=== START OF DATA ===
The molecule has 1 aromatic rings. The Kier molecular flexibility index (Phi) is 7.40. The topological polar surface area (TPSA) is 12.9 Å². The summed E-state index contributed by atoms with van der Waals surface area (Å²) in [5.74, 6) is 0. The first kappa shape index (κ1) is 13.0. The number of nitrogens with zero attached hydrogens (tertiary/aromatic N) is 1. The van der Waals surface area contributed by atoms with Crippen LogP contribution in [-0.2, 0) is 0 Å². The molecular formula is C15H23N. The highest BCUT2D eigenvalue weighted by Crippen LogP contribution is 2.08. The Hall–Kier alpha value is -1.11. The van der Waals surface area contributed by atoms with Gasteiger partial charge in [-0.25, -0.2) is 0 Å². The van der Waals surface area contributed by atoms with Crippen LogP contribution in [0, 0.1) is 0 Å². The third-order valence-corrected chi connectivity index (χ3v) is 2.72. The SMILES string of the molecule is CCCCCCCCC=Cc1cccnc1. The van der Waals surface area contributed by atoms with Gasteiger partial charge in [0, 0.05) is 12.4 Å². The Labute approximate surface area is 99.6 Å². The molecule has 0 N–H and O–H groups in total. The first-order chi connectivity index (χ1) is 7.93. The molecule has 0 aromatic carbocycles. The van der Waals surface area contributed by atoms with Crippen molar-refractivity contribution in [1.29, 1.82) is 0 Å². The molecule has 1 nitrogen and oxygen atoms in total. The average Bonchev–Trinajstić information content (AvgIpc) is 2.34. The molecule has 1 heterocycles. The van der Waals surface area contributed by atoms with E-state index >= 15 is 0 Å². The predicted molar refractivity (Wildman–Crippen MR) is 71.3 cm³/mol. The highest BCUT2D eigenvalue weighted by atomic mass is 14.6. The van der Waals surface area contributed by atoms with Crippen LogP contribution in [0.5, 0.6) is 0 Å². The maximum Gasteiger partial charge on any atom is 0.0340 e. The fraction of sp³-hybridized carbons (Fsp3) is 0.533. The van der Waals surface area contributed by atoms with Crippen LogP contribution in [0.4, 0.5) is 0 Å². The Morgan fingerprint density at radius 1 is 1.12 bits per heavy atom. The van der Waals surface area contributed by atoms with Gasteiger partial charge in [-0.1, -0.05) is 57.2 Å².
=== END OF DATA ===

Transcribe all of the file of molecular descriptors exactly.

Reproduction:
The molecule has 1 aromatic rings. The Kier molecular flexibility index (Phi) is 7.40. The topological polar surface area (TPSA) is 12.9 Å². The summed E-state index contributed by atoms with van der Waals surface area (Å²) in [5.74, 6) is 0. The first kappa shape index (κ1) is 13.0. The number of nitrogens with zero attached hydrogens (tertiary/aromatic N) is 1. The van der Waals surface area contributed by atoms with Crippen LogP contribution in [-0.2, 0) is 0 Å². The molecular formula is C15H23N. The highest BCUT2D eigenvalue weighted by Crippen LogP contribution is 2.08. The Hall–Kier alpha value is -1.11. The van der Waals surface area contributed by atoms with Gasteiger partial charge in [-0.25, -0.2) is 0 Å². The van der Waals surface area contributed by atoms with Crippen LogP contribution in [0, 0.1) is 0 Å². The third-order valence-corrected chi connectivity index (χ3v) is 2.72. The SMILES string of the molecule is CCCCCCCCC=Cc1cccnc1. The van der Waals surface area contributed by atoms with Gasteiger partial charge in [0, 0.05) is 12.4 Å². The Labute approximate surface area is 99.6 Å². The molecule has 0 N–H and O–H groups in total. The first-order chi connectivity index (χ1) is 7.93. The molecule has 0 aromatic carbocycles. The van der Waals surface area contributed by atoms with Crippen molar-refractivity contribution in [1.29, 1.82) is 0 Å². The molecule has 1 nitrogen and oxygen atoms in total. The average Bonchev–Trinajstić information content (AvgIpc) is 2.34. The molecule has 1 heterocycles. The van der Waals surface area contributed by atoms with E-state index >= 15 is 0 Å². The predicted molar refractivity (Wildman–Crippen MR) is 71.3 cm³/mol. The highest BCUT2D eigenvalue weighted by atomic mass is 14.6. The van der Waals surface area contributed by atoms with Crippen LogP contribution in [0.5, 0.6) is 0 Å². The maximum Gasteiger partial charge on any atom is 0.0340 e. The fraction of sp³-hybridized carbons (Fsp3) is 0.533. The van der Waals surface area contributed by atoms with Crippen LogP contribution in [0.4, 0.5) is 0 Å². The Morgan fingerprint density at radius 1 is 1.12 bits per heavy atom. The van der Waals surface area contributed by atoms with Gasteiger partial charge in [-0.1, -0.05) is 57.2 Å².